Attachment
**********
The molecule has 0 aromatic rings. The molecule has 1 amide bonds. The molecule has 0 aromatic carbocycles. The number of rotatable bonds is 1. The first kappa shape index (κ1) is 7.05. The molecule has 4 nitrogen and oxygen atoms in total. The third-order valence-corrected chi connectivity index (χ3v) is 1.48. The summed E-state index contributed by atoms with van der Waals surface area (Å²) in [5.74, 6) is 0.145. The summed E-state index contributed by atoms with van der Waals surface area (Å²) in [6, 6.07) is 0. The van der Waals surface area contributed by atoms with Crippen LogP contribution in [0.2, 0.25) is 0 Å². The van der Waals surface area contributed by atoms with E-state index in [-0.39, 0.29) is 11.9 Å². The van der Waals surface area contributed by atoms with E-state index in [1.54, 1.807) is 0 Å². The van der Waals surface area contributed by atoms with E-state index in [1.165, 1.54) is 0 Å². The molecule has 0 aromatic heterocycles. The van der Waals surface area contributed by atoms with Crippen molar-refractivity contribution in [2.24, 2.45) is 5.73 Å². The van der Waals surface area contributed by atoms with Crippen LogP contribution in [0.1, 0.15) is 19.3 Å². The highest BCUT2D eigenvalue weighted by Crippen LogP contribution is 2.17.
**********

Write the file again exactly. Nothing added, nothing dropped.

The molecule has 0 aromatic rings. The molecule has 1 amide bonds. The molecule has 0 aromatic carbocycles. The number of rotatable bonds is 1. The first kappa shape index (κ1) is 7.05. The molecule has 4 nitrogen and oxygen atoms in total. The third-order valence-corrected chi connectivity index (χ3v) is 1.48. The summed E-state index contributed by atoms with van der Waals surface area (Å²) in [5.74, 6) is 0.145. The summed E-state index contributed by atoms with van der Waals surface area (Å²) in [6, 6.07) is 0. The van der Waals surface area contributed by atoms with Crippen LogP contribution in [0.2, 0.25) is 0 Å². The van der Waals surface area contributed by atoms with E-state index in [-0.39, 0.29) is 11.9 Å². The van der Waals surface area contributed by atoms with E-state index in [1.54, 1.807) is 0 Å². The van der Waals surface area contributed by atoms with E-state index in [1.165, 1.54) is 0 Å². The molecule has 0 aromatic heterocycles. The van der Waals surface area contributed by atoms with Crippen molar-refractivity contribution in [2.24, 2.45) is 5.73 Å². The van der Waals surface area contributed by atoms with Crippen LogP contribution in [0.1, 0.15) is 19.3 Å². The highest BCUT2D eigenvalue weighted by Crippen LogP contribution is 2.17.